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Carlito’s Way

"Carlito's Way" is a lively saga of the rise and fall of a Puerto Rican criminal, rich with irony and keen in its attention to detail. Handsomely made, expertly directed and colorfully acted, it should satisfy action buffs and slightly more sophisticated audiences. That adds up to solid commercial prospects at home and abroad that are just shy of blockbuster returns.

“Carlito’s Way” is a lively saga of the rise and fall of a Puerto Rican criminal, rich with irony and keen in its attention to detail. Handsomely made, expertly directed and colorfully acted, it should satisfy action buffs and slightly more sophisticated audiences. That adds up to solid commercial prospects at home and abroad that are just shy of blockbuster returns.

The surprise for many upon seeing the film is that it’s a throwback to the kind of ethnic gangster pics of the ’30s like “Scarface” with Paul Muni, and not rife with the modern social spin of the later “Scarface” made by “Carlito’s” principals. In that respect it’s a true reminder of the enduring vibrancy of the immigrant-crime-does-not-pay genre.

The saga is bookended by scenes of Carlito (Al Pacino) being rushed to the hospital after he’s shot at close range in a subway station. So, how did this particular fate befall him?

It’s 1975 and, after serving five years, Carlito has had his drug-related sentence reversed due to improper evidentiary procedures. He addresses the court and, in grand style, explains how he’s been rehabilitated and will not be going back to the street.

What we don’t know or suspect is that he means it; his cant sounds as if it’s all for show. But Carlito is a bit like Gregory Peck’s “Gunfighter,” savvy from experience, lucky to be alive and ready to move on gracefully.

The problem is that there’s no retirement plan in his former line of work. Throw in that everyone around him expects Carlito to continue where he left off five years earlier, and you begin to understand his frustration. His plan to save enough money to open a car rental agency in the Caribbean has his former associates practically doubled up with laughter.

Additionally, trouble follows him like an obedient lap dog. A car ride with a young cousin evolves into a bloody, botched drug deal. A favor for a friend threatens to become his death sentence. And on and on it goes.

The strength of David Koepp’s adaptation of two books by Manhattan judge Edwin Torres is a comic strain as unexpected and unpredictable as the hair-trigger personalities of its underworld figures. Carlito is continually placed into situations he honestly would rather avoid. He can rightfully say, “Just when I thought I was out, they pull me back in,” but thankfully the sentiment remains tacit.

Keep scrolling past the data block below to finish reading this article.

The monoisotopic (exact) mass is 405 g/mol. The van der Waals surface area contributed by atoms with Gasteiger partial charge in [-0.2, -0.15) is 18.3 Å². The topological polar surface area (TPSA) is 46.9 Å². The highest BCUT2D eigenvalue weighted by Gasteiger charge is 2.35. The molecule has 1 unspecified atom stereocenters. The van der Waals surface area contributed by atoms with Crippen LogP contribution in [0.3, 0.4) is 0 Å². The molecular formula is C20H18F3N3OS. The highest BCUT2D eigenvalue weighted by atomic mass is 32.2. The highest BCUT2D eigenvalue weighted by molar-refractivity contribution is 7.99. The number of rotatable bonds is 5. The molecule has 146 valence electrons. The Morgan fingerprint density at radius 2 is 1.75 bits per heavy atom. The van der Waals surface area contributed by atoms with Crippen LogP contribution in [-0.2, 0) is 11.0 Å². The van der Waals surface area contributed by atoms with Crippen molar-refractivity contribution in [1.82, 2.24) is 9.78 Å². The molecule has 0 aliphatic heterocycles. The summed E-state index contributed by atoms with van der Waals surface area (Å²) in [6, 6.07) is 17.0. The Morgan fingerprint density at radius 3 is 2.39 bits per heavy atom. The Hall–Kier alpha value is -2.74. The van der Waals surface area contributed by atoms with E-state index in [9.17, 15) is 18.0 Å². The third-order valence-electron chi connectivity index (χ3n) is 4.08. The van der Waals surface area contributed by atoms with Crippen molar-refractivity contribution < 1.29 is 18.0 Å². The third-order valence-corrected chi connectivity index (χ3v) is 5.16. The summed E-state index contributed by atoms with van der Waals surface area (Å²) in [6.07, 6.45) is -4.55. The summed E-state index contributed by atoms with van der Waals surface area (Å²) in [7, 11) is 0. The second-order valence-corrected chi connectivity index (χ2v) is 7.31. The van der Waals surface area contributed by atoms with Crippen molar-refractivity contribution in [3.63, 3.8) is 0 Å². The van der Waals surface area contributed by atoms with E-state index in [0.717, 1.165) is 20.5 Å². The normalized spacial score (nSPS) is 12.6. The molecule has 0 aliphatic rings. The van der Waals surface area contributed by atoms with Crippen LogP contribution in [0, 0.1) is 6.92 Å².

Eventually he agrees to manage a disco that’s a haunt of gangster high-rollers. Though meant to be his ticket out of that environment, it proves to be the means to his end. He lives by the credo “You got no friends in this business,” but he has become sentimental, and it’s a fatal flaw.

Pacino plays the title role with broad strokes. It’s an audience-pleasing perf of grand gestures, posturing and humor. The bigness of his interpretation takes the film out of the specific and realistic into an almost mythic arena.

Sean Penn, in his first major screen role since “State of Grace” in 1990, reminds viewers of what they’ve been missing in his performance as Carlito’s ambitious, amoral lawyer. Without stooping to caricature, he effortlessly captures what is most heinous in the profession.

The supporting cast is strong, including John Leguizamo as a strutting, up-and-coming hood, Luis Guzman as Carlito’s thick-headed bodyguard and Paul Mazursky as the barely contained, slow-burning judge presiding over the opening trial.

Penelope Ann Miller does the most with the underwritten girlfriend role and hits an effective emotional note when she explains the pleasure and agony of being a dancer in love with show business.

De Palma is in top form, maintaining a level of tension and anxiety in extended action setpieces. He works hard at making his backgrounds both interesting and complementary to the main action.

Tech credits are peerless, with Richard Sylbert’s production design cleanly and precisely capturing the bygone era. Frequent De Palma collaborator Stephen Burum adopts some unusualangles to give his camerawork an extra boost, and Patrick Doyle’s score suggests his ascendance into the niche vacated by the late Bernard Herrmann. Period disco selections have been cleverly conceived by Jellybean Benitez.

“Carlito’s Way” is ample evidence that it’s still the same old story when it comes to gangster movies. The other truth is that the good ones provide fertile ground worth tilling for another season.

Carlito’s Way

(Drama -- Color)

  • Production: Universal Pictures and Epic Prods. present a Bregman/Baer production. Produced by Martin Bregman, Willi Baer, Michael S. Bregman. Executive producers, Louis Stroller, Ortwin Freyermuth. Directed by Brian De Palma. Screenplay, David Koepp, based on the novels "Carlito's Way" and "After Hours," by Edwin Torres.
  • Crew: Camera (Eastman, Panavision), Stephen H. Burum; editors, Bill Pankow, Kristina Boden; music, Patrick Doyle; production design, Richard Sylbert; art direction, Gregory Bolton; set decoration, Leslie Pope; sound (Dolby), Les Lazarowitz; assistant director, Daniel Stillman; casting, Bonnie Timmerman. Reviewed at Universal Studios, Oct. 29, 1993. MPAA Rated: R. Running time: 144 min.
  • With: Carlo Brigante ... Al Pacino David Kleinfeld ... Sean Penn Gail ... Penelope Ann Miller Pachanga ... Luis Guzman Benny Blanco ... John Leguizamo Steffie ... Ingrid Rogers Norwalk ... James Rebhorn Vinnie Taglialucci ... Joseph Siravo Lalin ... Viggo Mortensen Pete Amadesso ... Richard Foronjy Saso ... Jorge Porcel Frankie ... Adrian Pasdar